In 2016, the Admiral Kuznetsov took part in a combat operation for the first time as the vessel was deployed to the Mediterranean to assist the ongoing Russian airborne campaign in Syria.
The footage also shows ships of the Admiral Kuznetsov missile-carrying group, support vessels and ship-based helicopters.
A group of Russian warships headed by the Admiral Kuznetsov, accompanied by the Pyotr Veliky battle cruiser, the Severomorsk and Vice-Admiral Kulakov anti-submarine destroyers, the Admiral Grigorovich frigate and support vessels, carried out a counterterrorism operation in Syria starting on November 8.
"The strikes were delivered against terrorists' infrastructure, groups of militants and vehicles, firing positions and strongholds of illegal armed formations. The Admiral Grigorovich frigate attacked Daesh targets in Syria with Kalibr cruise missiles. All targets were hit," commander of the Russian military group in the country Col. Gen. Andrei Kartapolov said earlier this week.
According to the commander, it was the first time Russia has used its naval carrier-based aviation against ground targets.
A technical proposal to build a heavy aircraft-carrying missile cruiser (TAVKR, in Russian classification) of the project 1143.5 was developed in April 1978.
On October 13, the Soviet government issued an order to develop a schematic and technical design of the future cruiser by 1980. At the same time, the Soviet Navy and the Soviet Air Force were ordered to formulate technical requirements for the ship and its aircraft.
In September 1979, the schematic design was completed and submitted for consideration to the navy. The document was approved by then Commander of the Soviet Navy Admiral Sergei Gorshkov who recommended increasing the cruiser’s wing from 42 to 52 aircraft.
In the early-1980s, an order was issued by then-Defense Minister Dmitry Ustinov to decrease the displacement by 10,000 tons and abandon catapults for launching planes from the deck.
This design presumed that the Yak-141 vertical takeoff and landing fighter aircraft would be the main jet in the wing.
However, in March 1980, the Soviet government ordered delaying the construction of the 1143.5 project aircraft-carrying cruiser and the development of the ship was extended for two years.
Finally, the construction of the Admiral Kuznetsov (at the time under name Riga) began only in September 1982, with it constructed at Chernomorskiy Shipyard, also known as Nikolayev South Shipyard.
On November 1982, after the death of Soviet leader Leonid Brezhnev, the aircraft-carrying cruiser changed its name to his posthumously.
Admiral Kuznetsov and its Aircraft
Alongside the development of the project 1143.5, the Soviet aviation design bureau developed supersonic carrier-based fighter jets to operate from the ship.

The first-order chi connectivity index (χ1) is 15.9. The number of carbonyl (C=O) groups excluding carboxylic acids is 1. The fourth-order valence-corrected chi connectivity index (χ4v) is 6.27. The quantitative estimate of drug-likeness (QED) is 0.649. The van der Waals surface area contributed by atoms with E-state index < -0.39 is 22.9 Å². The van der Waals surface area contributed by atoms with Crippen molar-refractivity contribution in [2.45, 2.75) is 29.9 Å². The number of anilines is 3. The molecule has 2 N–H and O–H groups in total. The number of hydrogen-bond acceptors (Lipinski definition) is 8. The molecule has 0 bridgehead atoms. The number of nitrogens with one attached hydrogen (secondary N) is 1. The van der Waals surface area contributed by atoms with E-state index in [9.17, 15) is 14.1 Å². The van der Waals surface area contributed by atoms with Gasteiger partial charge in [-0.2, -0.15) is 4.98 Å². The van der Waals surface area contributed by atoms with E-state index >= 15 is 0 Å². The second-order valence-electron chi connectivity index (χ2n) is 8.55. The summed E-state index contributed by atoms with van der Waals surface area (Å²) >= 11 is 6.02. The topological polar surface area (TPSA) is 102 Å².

In 1984, the Soviet government ordered developing the MiG-29K short-range ship-based multirole fighter and the Su-27K long-range fighter jet.
The Yak-141 VTOL jet was expected to be the third type of aircraft for the Admiral Kuznetsov, but its development was regularly delayed.
The Admiral Kuznetsov (Leonid Brezhnev) aircraft-carrying missile cruiser was launched on December 4, 1985.
Its launch weight was nearly 32,000 tons, a record high for the Soviet ship-building industry.
As the first Soviet aircraft-carrier, the ship could carry up to 50 aircraft and helicopters, including supersonic fighter jets, for the first time in the history of the Soviet Navy.
In order to enable take-off of fixed-wing aircraft, the Admiral Kuznetsov was equipped with an increased deck area, a ski-jump at the end of the deck, arresters and blast fences. Its fuel reserves were increased by 1,000 tons and its ammunition reserves were expanded twofold.
The aircraft-carrying cruiser has a displacement of nearly 55,000 tons and a length of 302 meters. It is powered by a steam-turbine propulsion unit delivering 200,000 hp. The ship can reach speeds of up 29 knots (33 mph; 54 kmh). Its autonomous operational range is up to 8,000 nautical miles (14,800 km).
At the time the carrier was launched, it has a complement of 2,100 personnel.
Only Su-27K and MiG-29K jets could take-off and land on the Admiral Kuztensov’s deck at the time. The Yak-141 began test flights, but finally was not put in service.
On October 1989, the carrier began its maiden voyage. The first aircraft landed on its deck on November 1, 1989. On December 4, the cruiser was officially named Admiral Flota Sovetskogo Soyuza Kuznetsov, after Admiral of the Soviet Fleet Nikolay Kuznetsov.